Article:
“We don’t use the word ‘pivot’ to describe what we’ve done to deal with COVID,” say L. Nneka Mobisson and Imo Etuk, co-founders of mDoc. A digital health company based in Nigeria, mDoc has “simply expanded the breadth and depth of [its] services.” Mobisson and Etuk almost downplay mDoc’s feats during the pandemic with their humble phrasing.
Founded four years ago, mDoc optimizes the end-to-end self-care experience for people living with regular and chronic health needs by harnessing quality improvement methodologies, behavioural science, data, and technology. The company offers a 4 component, high-tech, high-touch approach to integrated self-care. These are virtual coach-led and digital nudges through our CompleteHealth™ platform; in-person NudgeHubs to interface with members to provide integrated support and boost digital literacy; Tele-education classes (ECHO and TeNEC), that educate our members and healthcare providers on health-related issues and NaviHealth, a digital map to help users locate quality healthcare facilities in their community. Currently, mDoc serves over 30,000 members and makes it easier for them to live a healthier, happier life.
Members receive a regular suite of services and coaches through a tiered pricing strategy (and business clients, such as HMOs, pay a flat rate), but every client is given the same quality of care. “We’re a social impact organization, so we’re really trying to promote access for anyone,” says Dr. Mobisson. It was this commitment to expanding reliable and affordable health care to the poor and most vulnerable populations through public-private integration that earned mDoc one of USAID’s five Inclusive Health Access Prizes in September 2019.
In the intervening months, mDoc had been planning an expansion strategy to three other African countries, but the COVID-19 pandemic has demanded a deeper focus on their existing patients. In the early stages of the pandemic, mDoc provided anticipatory guidance, translating guidelines and information from other organizations into infographics or other easy-to-understand formats. “People didn’t really feel like it was a disease that would affect them at first,” according to Mobisson and Etuk, but they describe that “almost overnight, people became more anxious.” As the pandemic worsened, mDoc’s responsibilities multiplied. “We went from everyday lifestyle modifications and chronic care to managing cases like a 38-week pregnant woman who is bleeding and can’t find care,” say the company’s co-founders. “mDoc’s role is to supplement the existing health system,” they explain, and with an enormous strain on Nigeria’s healthcare infrastructure, the company’s role has become even more essential. “Facilities were shutting down or turning patients away because the staff members were getting nervous. We need to keep people out of the healthcare system if they don’t need to be in it, to help people get in control of their chronic diseases, to educate and increase awareness, and to help people navigate where to go for COVID or non-COVID related care.” mDoc’s members, those with chronic illnesses and pregnant women, are the very populations that are at greater risk of severe complications from COVID. The company’s response to the pandemic has proven their deep commitment to serving their client base: “We provide end-to-end care. We’re not just helping people find an isolation centre and leaving it there, but also helping them figure out how they will get oxygen and care.” In our effort to empower people with the education they need to prevent the likelihood of infection from COVID-19, we’ve created a knowledge bank of infographics.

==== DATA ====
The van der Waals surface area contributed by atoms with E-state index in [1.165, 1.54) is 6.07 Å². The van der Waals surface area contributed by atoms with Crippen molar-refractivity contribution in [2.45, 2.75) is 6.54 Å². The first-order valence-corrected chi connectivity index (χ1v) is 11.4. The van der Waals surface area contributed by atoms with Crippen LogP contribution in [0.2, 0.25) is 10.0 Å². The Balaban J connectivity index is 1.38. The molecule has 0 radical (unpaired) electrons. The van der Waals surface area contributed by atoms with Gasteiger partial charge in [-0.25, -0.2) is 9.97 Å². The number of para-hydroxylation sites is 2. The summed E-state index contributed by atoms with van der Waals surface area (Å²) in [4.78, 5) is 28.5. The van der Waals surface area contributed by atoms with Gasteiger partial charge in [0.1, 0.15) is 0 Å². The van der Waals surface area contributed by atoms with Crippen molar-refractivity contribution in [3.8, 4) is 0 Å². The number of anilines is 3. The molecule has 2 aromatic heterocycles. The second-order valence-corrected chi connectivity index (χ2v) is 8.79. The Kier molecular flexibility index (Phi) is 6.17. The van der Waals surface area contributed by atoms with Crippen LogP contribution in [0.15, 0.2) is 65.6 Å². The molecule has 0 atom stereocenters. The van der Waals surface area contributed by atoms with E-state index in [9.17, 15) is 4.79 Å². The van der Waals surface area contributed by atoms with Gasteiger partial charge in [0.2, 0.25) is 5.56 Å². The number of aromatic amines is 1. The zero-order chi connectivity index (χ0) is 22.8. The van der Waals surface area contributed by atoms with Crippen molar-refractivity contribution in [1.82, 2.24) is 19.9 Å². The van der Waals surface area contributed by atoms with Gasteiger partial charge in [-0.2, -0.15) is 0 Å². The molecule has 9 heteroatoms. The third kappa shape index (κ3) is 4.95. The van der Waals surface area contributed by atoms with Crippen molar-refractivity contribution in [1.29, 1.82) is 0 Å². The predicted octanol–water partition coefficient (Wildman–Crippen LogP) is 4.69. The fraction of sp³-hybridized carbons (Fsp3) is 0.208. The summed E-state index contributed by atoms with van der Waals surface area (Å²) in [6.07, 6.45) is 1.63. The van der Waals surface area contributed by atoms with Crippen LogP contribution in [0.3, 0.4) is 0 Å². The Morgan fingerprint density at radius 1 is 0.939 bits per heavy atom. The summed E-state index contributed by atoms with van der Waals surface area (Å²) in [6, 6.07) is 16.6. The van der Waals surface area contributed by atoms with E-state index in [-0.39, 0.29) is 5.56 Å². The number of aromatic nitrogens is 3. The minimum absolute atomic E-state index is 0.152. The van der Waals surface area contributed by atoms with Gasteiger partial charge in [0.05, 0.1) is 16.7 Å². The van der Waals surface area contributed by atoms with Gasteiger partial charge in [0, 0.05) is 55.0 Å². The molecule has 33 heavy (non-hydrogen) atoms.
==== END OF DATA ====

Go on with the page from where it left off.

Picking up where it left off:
mDoc has leveraged both its virtual and in-person platforms to expand their offerings and serve the community on multiple fronts. The company has expanded its existing platform for virtual health classes to offer new and more frequent workshops on how to manage diabetes or hypertension in the context of COVID, or classes around prenatal and infant care. “We’ve seen over 200 people at these tele-education conferences, and speakers from all over the world are volunteering their time to help,” say Mobisson and Etuk. Based on the consistency and growth of these classes, mDoc has been identified as the first superhub in Africa for ECHO.
mDoc has also seen PPE shortages in Nigerian hospitals, which are now requiring patients to furnish PPE for doctors and nurses–although many patients cannot afford masks even for their own safety. In response, mDoc created a COVID-19 Mama Kit Delivery Campaign to ensure that mothers can receive proper delivery care while keeping all parties safe. This campaign organizes Mama Kits containing blankets, PPE for doctors and nurses, and masks and hand sanitizer for the mother, and distributes these kits to the three largest hospitals in Lagos.